individuals desiring to apply for support under the R01 or
R29 mechanisms, are specifically encouraged to apply for
grants citing this program announcement.


Despite all that is known about fundamental biological
processes, particularly at the molecular level, and the
application of this knowledge to understanding the structure
and replication of HIV, there are still fundamental gaps in
our understanding of basic biology that must be filled
before a rational approach to the treatment of AIDS and
associated secondary infections can be accomplished.  These
gaps include:

o   A basic understanding of the factors that govern the
interaction of proteins with ligands--especially with
respect to the flexibility of both the binding site of the
protein and binding ligand.  Such an understanding is
essential for the de novo design of drugs to inhibit
specific proteins necessary for the HIV life cycle and
antibiotics to treat opportunistic infections.

o   A basic understanding of the factors that govern the
availability of a drug at its site of action.  Potential new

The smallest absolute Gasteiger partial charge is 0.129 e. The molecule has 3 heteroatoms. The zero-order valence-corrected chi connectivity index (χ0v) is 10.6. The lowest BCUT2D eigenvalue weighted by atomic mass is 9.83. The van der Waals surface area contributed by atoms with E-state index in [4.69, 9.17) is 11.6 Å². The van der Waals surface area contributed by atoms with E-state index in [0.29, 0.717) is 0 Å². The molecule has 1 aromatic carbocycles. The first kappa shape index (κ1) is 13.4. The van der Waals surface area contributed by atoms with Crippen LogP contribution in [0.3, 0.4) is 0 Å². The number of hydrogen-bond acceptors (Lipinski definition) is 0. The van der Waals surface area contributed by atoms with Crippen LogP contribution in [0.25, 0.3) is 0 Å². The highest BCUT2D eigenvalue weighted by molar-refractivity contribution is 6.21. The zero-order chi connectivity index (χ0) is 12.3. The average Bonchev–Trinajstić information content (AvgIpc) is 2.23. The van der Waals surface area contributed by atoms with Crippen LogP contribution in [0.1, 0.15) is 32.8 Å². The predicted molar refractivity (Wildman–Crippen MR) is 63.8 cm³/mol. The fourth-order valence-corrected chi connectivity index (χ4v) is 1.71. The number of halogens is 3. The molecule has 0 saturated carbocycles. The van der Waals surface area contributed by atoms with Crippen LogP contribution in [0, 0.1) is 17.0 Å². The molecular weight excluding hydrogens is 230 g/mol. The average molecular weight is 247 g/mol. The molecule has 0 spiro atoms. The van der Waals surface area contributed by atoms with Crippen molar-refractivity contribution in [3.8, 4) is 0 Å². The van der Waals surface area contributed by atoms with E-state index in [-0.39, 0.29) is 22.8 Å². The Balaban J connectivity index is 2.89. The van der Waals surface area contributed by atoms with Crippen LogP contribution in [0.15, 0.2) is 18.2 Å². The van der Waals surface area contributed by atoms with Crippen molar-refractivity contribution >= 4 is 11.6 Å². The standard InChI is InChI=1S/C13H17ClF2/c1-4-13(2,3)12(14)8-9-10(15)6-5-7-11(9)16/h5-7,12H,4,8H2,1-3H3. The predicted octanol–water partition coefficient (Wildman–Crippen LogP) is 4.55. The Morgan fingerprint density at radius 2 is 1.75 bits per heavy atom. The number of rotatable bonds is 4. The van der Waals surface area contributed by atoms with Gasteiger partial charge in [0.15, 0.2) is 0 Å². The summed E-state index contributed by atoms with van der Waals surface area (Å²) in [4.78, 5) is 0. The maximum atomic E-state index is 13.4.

drug candidates frequently fail due to poor bioavailability,
i.e., the compounds show great receptor affinity, but fail
to get to their targets in sufficient quantity.  Recently,
efforts to develop HIV protease inhibitors as new drugs to
treat AIDS have foundered because of a failure to achieve
adequate intracellular drug concentrations.  The reasons why
these new drug candidates fail is not well understood, and
thus, cannot be accounted for in the design stage.

o   A basic understanding of the principles that underlie
the crystallization of proteins--especially membrane and/or
glycosylated proteins.  The inability to routinely
crystallize a given protein is a serious roadblock in the
determination of the three-dimensional structure of, for
example, the envelope protein of HIV, and other proteins
necessary for the HIV life cycle or proteins important in
the life cycle of bacteria that cause opportunistic
infections.  The determination of the structures of these
proteins at high resolution is an essential first step in